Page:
Snappy Floats

diamond_white1-e1480084552211I was playing $5/10 no-limit hold’em at the Venetian and I had the ideal arrangement. Predictable Pete on my left was playing 20% of his hands, and Generous Gene on my right was playing 80%. I figure I don’t need to show my work to this crowd. Obviously my correct preflop percentage was to play 50% of the hands. Which I did joyously.

An hour into the session, this hand came up. I had the button and $2500. Gene was in the cutoff with more than that. He opened for $50. I had A4o. I snap floated him.

(I realize that you can’t technically float before the flop. Probably because there’s no proper word for it, yet. If we allow the word “float” to describe more of an attitude than an actual play, then I think it’s okay to call my call a float.)

Both blinds folded so now we were headsup.

I entirely missed the flop. He bet $100, using ten $10 chips, and I snap floated with one $100 chip. I had a plan. If he checked the turn, I would snap bet $300 with three prepared black chips. If he bet the turn, I would snap float him yet another time.

(To float someone, there has to be at least one more street to go. You can float on the flop, and you can float on the turn, but oddly, at poker, the one thing you can’t do is float on the river.)

The turn came. My hand was still ace-high with a one-pair draw. He took his time and then he said, “I bet $300.”   I snap floated him using the three black chips that were resting under my palm like a coiled snake’s tongue. With a quick and barely perceptible nudge from my thumb, my three black chips suddenly appeared across the betting line. This was intended to make him fold while be begged forgiveness for having been born. But instead, he asked me a question:

“What do you have?” he said. “Pocket nines?”

Apparently he wanted me to think that he thought I would play pocket nines just as bad as I was playing A-4.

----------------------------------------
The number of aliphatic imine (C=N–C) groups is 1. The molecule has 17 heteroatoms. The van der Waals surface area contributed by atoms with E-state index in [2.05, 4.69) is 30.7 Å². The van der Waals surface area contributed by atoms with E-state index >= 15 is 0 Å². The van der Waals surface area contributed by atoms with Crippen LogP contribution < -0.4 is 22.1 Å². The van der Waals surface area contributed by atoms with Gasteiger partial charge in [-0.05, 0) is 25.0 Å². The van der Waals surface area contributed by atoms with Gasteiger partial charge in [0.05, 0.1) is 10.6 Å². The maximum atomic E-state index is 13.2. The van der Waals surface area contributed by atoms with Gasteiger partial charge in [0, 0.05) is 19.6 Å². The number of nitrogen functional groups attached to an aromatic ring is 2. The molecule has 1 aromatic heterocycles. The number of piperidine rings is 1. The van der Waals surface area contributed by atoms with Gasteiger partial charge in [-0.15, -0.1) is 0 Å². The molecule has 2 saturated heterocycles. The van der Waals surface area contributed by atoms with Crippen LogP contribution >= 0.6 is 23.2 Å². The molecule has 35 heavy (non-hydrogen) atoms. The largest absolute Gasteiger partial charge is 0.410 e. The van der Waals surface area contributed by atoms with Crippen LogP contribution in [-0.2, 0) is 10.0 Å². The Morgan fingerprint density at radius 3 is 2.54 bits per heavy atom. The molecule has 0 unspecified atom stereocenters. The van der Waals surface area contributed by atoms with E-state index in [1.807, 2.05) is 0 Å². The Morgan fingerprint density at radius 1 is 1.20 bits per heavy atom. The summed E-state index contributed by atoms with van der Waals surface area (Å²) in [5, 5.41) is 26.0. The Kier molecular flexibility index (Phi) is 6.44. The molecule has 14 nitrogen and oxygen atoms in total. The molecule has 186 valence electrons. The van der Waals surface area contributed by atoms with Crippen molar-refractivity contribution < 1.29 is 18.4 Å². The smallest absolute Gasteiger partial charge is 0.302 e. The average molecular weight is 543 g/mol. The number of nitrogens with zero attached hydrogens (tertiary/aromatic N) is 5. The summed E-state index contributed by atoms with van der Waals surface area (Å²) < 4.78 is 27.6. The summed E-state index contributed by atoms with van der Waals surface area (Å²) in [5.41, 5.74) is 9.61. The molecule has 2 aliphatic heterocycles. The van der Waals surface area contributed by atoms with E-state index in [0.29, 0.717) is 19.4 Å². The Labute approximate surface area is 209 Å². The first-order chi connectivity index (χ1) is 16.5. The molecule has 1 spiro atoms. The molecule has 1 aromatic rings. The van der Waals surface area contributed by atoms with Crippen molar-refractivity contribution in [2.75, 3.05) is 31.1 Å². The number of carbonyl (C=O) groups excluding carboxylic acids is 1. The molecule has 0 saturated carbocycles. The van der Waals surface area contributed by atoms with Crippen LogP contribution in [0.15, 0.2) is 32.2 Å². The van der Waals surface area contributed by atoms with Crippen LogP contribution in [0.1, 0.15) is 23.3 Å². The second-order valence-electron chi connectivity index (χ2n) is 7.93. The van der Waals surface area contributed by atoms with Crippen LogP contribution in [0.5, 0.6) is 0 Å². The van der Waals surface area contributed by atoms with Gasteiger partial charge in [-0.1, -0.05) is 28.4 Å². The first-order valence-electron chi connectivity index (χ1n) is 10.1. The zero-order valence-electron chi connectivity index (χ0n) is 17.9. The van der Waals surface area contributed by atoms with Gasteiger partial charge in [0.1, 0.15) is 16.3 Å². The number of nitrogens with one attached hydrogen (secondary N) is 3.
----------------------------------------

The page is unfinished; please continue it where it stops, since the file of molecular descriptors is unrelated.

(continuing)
After I called the turn, the pot was $900, I had about $2,000 left, and he had me covered. There was still plenty of time for me to pull this one out.

My plan to maybe bluff the river was thwarted when an ace came, my best possible card, giving me a pair of aces with no kicker. He snap checked. His body was saying, “Don’t you dare bet. I’ve got my hand and I like it and I’m calling.”

But I didn’t necessarily believe all that.  I deftly conjured up a range of hands for him that he might call a bet with that I could beat. And also a range he might check/call with that beat me. I factored the factors and I decided to bet $500 because betting is fun. He took not that long and said, “Call.”  I turned over A-4. And so did he.

 

7 Comments

  • Alan Bostick Posted July 26, 2011 8:12 am

    But I’m sure you won a few more Sklansky bucks from him through your expert sixth-street play.

  • ready2win Posted July 26, 2011 8:47 am

    Isn’t the right term for your pre flop play just “flat” (if you don’t want to use “call”)?

  • admin Posted July 26, 2011 9:09 am

    “Isn’t the right term for your pre flop play just “flat” (if you don’t want to use “call”)?”

    Yes, but not quite. Years ago, when limit-hold’em was what almost everyone played, the term “flat” connoted, “Call, as opposed to raise.” It meant, “I could have raised, but I decided to just call.” That was true for the word “flat” on any street including preflop.

    To say that I “floated” him before the flop means the same as “call,” but the connotation here, at least in my mind, is that when we float, the second best choice would have been to fold, whereas when we “flat,” the second best choice would have been to raise. Be advised that I am totally pulling all this out of my ass. 🙂

  • admin Posted July 26, 2011 9:10 am

    “But I’m sure you won a few more Sklansky bucks from him through your expert sixth-street play.”

    🙂

  • ready2win Posted July 26, 2011 10:39 am

    OK, makes a lot of sense. 🙂

  • Anna Paradox Posted July 27, 2011 5:12 am

    Oooh, there’s nothing tastier than teasing out the connotations of new words.

    I agree — there’s an idea that flatting is instead of raising and floating is instead of folding. The other element of this is that they are both holding in reserve the option to make a move on a later street. Calling doesn’t have as much of a forward-looking aspect. It’s simply what it is. Flatting comes with a trapping-like option to lead your opponent into being more aggressive against your hand than he would if you’d raised. Floating is more holding the option to become aggressive yourself later if your opponent blinks.

    Or so I read them! The language is always evolving.

  • YourDoom aka Ryan Posted August 17, 2011 9:06 pm

    Nice hand. Cool story.

Add Comment

Your email address will not be published. Required fields are marked *

seventeen + sixteen =